Senscot Bulletin: 24.10.08

Dear members and friends,

Charles Leadbeater, writing in the Spectator this week says: ‘‘I’m old enough to have lived through several anxiety-inducing downturns but I cannot recall ever before feeling scared, planning to grow vegetables in our garden or escape with my family to Greece to run a B&B’’.  This kind of reaction is not uncommon these days – talk of downsizing and fresh starts. The fear of unemployment is all around; no job – no rent; if we lose the house – everything unravels; how much worse for families with kids. It’s scary.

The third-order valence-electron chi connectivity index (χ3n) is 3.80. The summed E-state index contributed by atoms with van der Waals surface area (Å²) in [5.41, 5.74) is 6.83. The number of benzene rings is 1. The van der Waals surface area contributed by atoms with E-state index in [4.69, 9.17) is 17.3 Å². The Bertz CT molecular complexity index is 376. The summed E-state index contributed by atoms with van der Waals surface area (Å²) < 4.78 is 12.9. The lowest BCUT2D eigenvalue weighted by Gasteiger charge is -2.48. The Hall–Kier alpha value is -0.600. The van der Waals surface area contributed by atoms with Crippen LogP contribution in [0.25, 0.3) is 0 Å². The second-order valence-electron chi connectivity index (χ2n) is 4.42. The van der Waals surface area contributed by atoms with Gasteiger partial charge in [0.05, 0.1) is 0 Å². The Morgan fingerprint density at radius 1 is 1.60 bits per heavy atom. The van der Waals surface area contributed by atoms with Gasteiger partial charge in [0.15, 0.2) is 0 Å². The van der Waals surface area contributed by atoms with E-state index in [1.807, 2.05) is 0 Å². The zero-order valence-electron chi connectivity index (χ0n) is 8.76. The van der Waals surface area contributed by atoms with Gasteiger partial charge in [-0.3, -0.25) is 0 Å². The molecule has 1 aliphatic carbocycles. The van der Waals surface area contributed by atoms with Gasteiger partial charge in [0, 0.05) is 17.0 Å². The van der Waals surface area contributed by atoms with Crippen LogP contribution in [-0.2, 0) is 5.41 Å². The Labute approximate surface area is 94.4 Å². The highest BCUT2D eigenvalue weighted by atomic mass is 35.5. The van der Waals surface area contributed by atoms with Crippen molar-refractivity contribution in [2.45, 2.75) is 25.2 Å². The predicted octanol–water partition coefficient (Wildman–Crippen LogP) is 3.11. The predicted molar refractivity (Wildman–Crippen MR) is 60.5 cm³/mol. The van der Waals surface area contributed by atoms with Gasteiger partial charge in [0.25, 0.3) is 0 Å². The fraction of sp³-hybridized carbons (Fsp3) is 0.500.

But as well as fear, there’s another mood in the air – a shift in the collective unconscious of our people. It’s the realisation that money has become too important – that our true wellbeing comes from things which can’t be bought; the family and friends that share our lives; our membership of community; mental and physical health; the joy of good work. If capitalism is to survive as our economic system, it will need to behave more responsibly – take care of us all – not just a self-serving minority.  Those who said greed is good were wrong.
 The wee pile of soul books beside my bed is topped by my favourite: Lao Tsu’s ‘Dao Te Ching’: “Fill your bowl to the brim and it will spill. Keep sharpening your knife and it will blunt. Chase after money and security and your heart will never unclench. Care about other people’s approval and you will be their prisoner. Do your work and then step back – the only path to serenity.’